The first point requires only brief analysis. While the power of an admiralty court to exercise authority over a ship normally depends upon the arrest of the ship within the court's territorial jurisdiction, a claimant can waive this requirement and consent to jurisdiction so far as its interest in the vessel is concerned. The Willamette, 9th Cir. 1895, 70 F. 874. See generally 2 Benedict, Admiralty, Knauth ed. 1940, § 242. A recent decision of the Supreme Court, Continental Grain Co. v. Barge FBL-585, 1960, 364 U.S. 19, 80 S. Ct. 1470, 4 L. Ed. 2d 1540, is instructive. In that case a ship was beyond the jurisdiction of the court when a proceeding in rem was filed against it. However, the owner, as claimant, gave the libellant a "letter undertaking" stipulating that the rights of the parties would "'for all purposes be * * * precisely the same as they would have been had the vessel, in fact, been taken into custody by the United States Marshal under said in rem process, and released by the filing of claim and release bond * * *.'" Id. at 29, 80 S. Ct. at 1476, 4 L. Ed. 2d at 1547. The Supreme Court treated this submission as perfecting the jurisdiction of the court. We think the voluntary appearance of the claimant to respond to the libel on its merits in this case was an equivalent and equally effective undertaking that its interest in the ship should be subject to the authority of the court. Cf. United States v. Ames, 1879, 99 U.S. 35, 25 L. Ed. 295; J. K. Welding Co. v. Gotham Marine Corp; S.D.N.Y.1931, 47 F.2d 332.
We come now to the basic contention that the imposition of liability on the ship was improper because the accident in suit gave rise to no personal liability.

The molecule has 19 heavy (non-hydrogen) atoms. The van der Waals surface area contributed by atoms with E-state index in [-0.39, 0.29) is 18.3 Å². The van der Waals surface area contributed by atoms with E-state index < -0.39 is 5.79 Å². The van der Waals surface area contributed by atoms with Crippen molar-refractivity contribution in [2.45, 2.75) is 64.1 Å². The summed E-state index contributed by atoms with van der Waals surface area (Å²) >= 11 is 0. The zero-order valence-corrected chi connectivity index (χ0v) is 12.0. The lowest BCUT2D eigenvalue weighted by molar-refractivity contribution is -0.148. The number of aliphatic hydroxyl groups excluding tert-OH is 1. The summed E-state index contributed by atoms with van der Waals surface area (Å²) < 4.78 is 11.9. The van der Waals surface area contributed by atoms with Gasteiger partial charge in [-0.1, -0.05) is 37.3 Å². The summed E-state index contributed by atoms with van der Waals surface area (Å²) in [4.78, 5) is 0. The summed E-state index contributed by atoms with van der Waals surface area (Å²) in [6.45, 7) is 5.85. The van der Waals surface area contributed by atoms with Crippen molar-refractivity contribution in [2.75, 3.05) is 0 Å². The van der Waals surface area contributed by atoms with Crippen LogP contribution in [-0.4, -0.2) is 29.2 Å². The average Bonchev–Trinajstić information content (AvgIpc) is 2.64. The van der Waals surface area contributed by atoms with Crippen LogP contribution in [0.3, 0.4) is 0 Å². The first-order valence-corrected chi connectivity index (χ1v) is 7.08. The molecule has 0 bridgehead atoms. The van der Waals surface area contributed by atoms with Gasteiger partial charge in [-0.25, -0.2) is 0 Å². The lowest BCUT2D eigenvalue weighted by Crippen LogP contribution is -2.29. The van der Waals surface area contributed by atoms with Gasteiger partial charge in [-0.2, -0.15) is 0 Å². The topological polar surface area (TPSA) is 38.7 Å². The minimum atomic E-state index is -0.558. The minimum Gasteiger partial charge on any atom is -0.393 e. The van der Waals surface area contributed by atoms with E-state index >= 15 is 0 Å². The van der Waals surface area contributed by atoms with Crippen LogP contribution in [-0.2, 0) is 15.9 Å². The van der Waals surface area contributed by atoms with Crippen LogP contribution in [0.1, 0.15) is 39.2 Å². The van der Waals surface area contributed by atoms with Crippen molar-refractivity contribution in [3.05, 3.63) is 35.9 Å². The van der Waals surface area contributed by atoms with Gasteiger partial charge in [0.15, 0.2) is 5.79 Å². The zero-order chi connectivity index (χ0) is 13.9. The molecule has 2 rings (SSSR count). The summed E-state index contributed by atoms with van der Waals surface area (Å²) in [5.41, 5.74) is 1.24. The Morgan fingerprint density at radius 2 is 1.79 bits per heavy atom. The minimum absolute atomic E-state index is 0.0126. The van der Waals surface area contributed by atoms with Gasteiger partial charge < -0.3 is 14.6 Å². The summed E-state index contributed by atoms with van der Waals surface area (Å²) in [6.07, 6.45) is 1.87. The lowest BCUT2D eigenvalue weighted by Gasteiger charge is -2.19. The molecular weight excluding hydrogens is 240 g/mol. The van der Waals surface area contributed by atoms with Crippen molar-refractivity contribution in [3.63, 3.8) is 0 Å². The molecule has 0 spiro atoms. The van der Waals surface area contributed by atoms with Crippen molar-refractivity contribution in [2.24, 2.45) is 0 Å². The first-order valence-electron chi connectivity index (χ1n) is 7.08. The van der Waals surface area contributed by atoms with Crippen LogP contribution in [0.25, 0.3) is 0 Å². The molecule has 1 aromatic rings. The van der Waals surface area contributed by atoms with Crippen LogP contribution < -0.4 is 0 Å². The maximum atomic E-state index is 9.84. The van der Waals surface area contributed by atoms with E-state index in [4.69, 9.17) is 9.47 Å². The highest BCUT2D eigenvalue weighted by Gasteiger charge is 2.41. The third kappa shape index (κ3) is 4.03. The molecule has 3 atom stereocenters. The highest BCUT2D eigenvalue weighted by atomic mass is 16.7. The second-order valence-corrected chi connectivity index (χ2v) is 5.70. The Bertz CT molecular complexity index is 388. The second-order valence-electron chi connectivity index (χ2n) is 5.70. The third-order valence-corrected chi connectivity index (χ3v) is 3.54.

A similar question was carefully considered and decided by this court in Smith v. The Mormacdale, 1952, 198 F.2d 849, cert. denied, 1953, 345 U.S. 908, 73 S. Ct. 648, 97 L. Ed. 1344. There the owner and operator of a ship employed a stevedore who was injured as a result of the unseaworthiness of the vessel. Since the Longshoremen's and Harbor Workers' Act, in establishing a workmen's compensation scheme, deprived an injured employee of all other rights against his employer, the injured longshoreman took no action against the shipowner but libeled the ship, claiming that it was directly and independently liable in rem for the consequences of its unseaworthiness. However, this court described such a proceeding against the ship itself as merely a procedural device of admiralty for more readily effectuating the liability of some jural person who has breached some personal obligation, in that case the absolute duty that the law imposes upon a shipowner to maintain a seaworthy vessel. We looked through the fiction of "the socalled independent personality of the ship" and recognized that "an action against the vessel is realistically an action against" the owner, 198 F.2d at 850. Analytically, there had to be a pre-existing maritime lien upon which to base the remedy of recovery from or through the ship, and since the owner-employer was not liable to its injured employee, there was no underlying obligation that could have given rise to such a lien. Accord, Samuels v. Munson S. S. Line, 5th Cir. 1933, 63 F.2d 861; cf. Continental Grain Co. v. Barge FBL-585, supra. See generally Gilmore & Black, Admiralty, 1957, 483-510.